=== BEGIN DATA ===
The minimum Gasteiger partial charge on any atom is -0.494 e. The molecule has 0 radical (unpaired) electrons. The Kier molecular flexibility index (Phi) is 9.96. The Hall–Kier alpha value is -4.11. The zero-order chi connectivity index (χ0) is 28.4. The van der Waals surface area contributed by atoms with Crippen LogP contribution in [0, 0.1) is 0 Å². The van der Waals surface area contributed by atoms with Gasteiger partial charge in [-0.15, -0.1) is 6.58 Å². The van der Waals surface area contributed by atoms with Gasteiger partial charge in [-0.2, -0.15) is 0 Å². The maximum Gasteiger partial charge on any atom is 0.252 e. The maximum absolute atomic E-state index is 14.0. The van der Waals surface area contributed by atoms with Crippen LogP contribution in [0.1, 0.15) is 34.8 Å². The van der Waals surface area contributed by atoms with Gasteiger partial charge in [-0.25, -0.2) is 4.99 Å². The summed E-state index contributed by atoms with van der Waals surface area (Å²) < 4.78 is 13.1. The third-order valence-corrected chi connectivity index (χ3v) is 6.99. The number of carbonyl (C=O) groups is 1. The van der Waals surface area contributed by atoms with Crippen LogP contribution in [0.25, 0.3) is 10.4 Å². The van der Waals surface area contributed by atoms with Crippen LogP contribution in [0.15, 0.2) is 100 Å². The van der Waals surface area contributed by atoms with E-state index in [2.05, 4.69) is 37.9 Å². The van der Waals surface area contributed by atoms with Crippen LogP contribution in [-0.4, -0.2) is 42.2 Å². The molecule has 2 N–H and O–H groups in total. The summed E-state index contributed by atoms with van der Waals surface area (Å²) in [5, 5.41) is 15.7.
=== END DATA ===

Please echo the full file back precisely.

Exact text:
The minimum Gasteiger partial charge on any atom is -0.494 e. The molecule has 0 radical (unpaired) electrons. The Kier molecular flexibility index (Phi) is 9.96. The Hall–Kier alpha value is -4.11. The zero-order chi connectivity index (χ0) is 28.4. The van der Waals surface area contributed by atoms with Crippen LogP contribution in [0, 0.1) is 0 Å². The van der Waals surface area contributed by atoms with Gasteiger partial charge in [-0.15, -0.1) is 6.58 Å². The van der Waals surface area contributed by atoms with Gasteiger partial charge in [-0.2, -0.15) is 0 Å². The maximum Gasteiger partial charge on any atom is 0.252 e. The maximum absolute atomic E-state index is 14.0. The van der Waals surface area contributed by atoms with Crippen LogP contribution in [0.1, 0.15) is 34.8 Å². The van der Waals surface area contributed by atoms with Gasteiger partial charge in [-0.25, -0.2) is 4.99 Å². The summed E-state index contributed by atoms with van der Waals surface area (Å²) < 4.78 is 13.1. The third-order valence-corrected chi connectivity index (χ3v) is 6.99. The number of carbonyl (C=O) groups is 1. The van der Waals surface area contributed by atoms with Crippen LogP contribution in [0.25, 0.3) is 10.4 Å². The van der Waals surface area contributed by atoms with Crippen LogP contribution in [0.15, 0.2) is 100 Å². The van der Waals surface area contributed by atoms with E-state index in [2.05, 4.69) is 37.9 Å². The van der Waals surface area contributed by atoms with Crippen LogP contribution in [-0.4, -0.2) is 42.2 Å². The molecule has 2 N–H and O–H groups in total. The summed E-state index contributed by atoms with van der Waals surface area (Å²) in [5, 5.41) is 15.7.